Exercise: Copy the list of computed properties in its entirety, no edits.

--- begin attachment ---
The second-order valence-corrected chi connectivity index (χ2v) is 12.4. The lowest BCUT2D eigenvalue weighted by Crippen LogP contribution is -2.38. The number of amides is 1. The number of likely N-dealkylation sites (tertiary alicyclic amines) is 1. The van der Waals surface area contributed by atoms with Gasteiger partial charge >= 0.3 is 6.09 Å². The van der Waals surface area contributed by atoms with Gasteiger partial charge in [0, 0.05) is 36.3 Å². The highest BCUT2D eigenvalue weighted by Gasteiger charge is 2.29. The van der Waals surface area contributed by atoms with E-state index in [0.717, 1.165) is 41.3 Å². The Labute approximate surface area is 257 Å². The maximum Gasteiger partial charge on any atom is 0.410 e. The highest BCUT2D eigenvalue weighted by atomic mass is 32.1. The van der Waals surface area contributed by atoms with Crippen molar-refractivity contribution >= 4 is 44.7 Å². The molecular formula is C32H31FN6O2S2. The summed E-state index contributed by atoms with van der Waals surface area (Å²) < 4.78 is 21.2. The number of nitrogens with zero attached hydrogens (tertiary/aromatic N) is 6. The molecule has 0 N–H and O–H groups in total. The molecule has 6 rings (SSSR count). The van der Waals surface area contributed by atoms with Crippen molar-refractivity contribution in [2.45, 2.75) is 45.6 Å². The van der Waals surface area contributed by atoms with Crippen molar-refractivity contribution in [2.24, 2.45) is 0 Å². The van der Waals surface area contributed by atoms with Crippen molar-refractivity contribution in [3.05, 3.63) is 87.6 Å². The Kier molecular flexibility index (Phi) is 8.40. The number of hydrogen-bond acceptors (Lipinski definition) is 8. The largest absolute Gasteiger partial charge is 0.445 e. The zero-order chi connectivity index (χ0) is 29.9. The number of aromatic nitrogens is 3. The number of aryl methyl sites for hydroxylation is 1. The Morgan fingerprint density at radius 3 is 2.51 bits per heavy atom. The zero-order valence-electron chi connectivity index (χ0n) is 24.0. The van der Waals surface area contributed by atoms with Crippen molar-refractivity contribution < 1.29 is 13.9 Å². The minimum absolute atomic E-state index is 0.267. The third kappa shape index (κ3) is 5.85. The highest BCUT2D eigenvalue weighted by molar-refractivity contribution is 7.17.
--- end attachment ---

The second-order valence-corrected chi connectivity index (χ2v) is 12.4. The lowest BCUT2D eigenvalue weighted by Crippen LogP contribution is -2.38. The number of amides is 1. The number of likely N-dealkylation sites (tertiary alicyclic amines) is 1. The van der Waals surface area contributed by atoms with Gasteiger partial charge >= 0.3 is 6.09 Å². The van der Waals surface area contributed by atoms with Gasteiger partial charge in [0, 0.05) is 36.3 Å². The highest BCUT2D eigenvalue weighted by Gasteiger charge is 2.29. The van der Waals surface area contributed by atoms with E-state index in [0.717, 1.165) is 41.3 Å². The Labute approximate surface area is 257 Å². The maximum Gasteiger partial charge on any atom is 0.410 e. The highest BCUT2D eigenvalue weighted by atomic mass is 32.1. The van der Waals surface area contributed by atoms with Crippen molar-refractivity contribution >= 4 is 44.7 Å². The molecular formula is C32H31FN6O2S2. The summed E-state index contributed by atoms with van der Waals surface area (Å²) < 4.78 is 21.2. The number of nitrogens with zero attached hydrogens (tertiary/aromatic N) is 6. The molecule has 0 N–H and O–H groups in total. The molecule has 6 rings (SSSR count). The van der Waals surface area contributed by atoms with Crippen molar-refractivity contribution in [2.45, 2.75) is 45.6 Å². The van der Waals surface area contributed by atoms with Crippen molar-refractivity contribution in [2.24, 2.45) is 0 Å². The van der Waals surface area contributed by atoms with Crippen molar-refractivity contribution in [3.05, 3.63) is 87.6 Å². The Kier molecular flexibility index (Phi) is 8.40. The number of hydrogen-bond acceptors (Lipinski definition) is 8. The largest absolute Gasteiger partial charge is 0.445 e. The zero-order chi connectivity index (χ0) is 29.9. The number of aromatic nitrogens is 3. The number of aryl methyl sites for hydroxylation is 1. The Morgan fingerprint density at radius 3 is 2.51 bits per heavy atom. The zero-order valence-electron chi connectivity index (χ0n) is 24.0. The van der Waals surface area contributed by atoms with Crippen molar-refractivity contribution < 1.29 is 13.9 Å². The minimum absolute atomic E-state index is 0.267. The third kappa shape index (κ3) is 5.85. The highest BCUT2D eigenvalue weighted by molar-refractivity contribution is 7.17.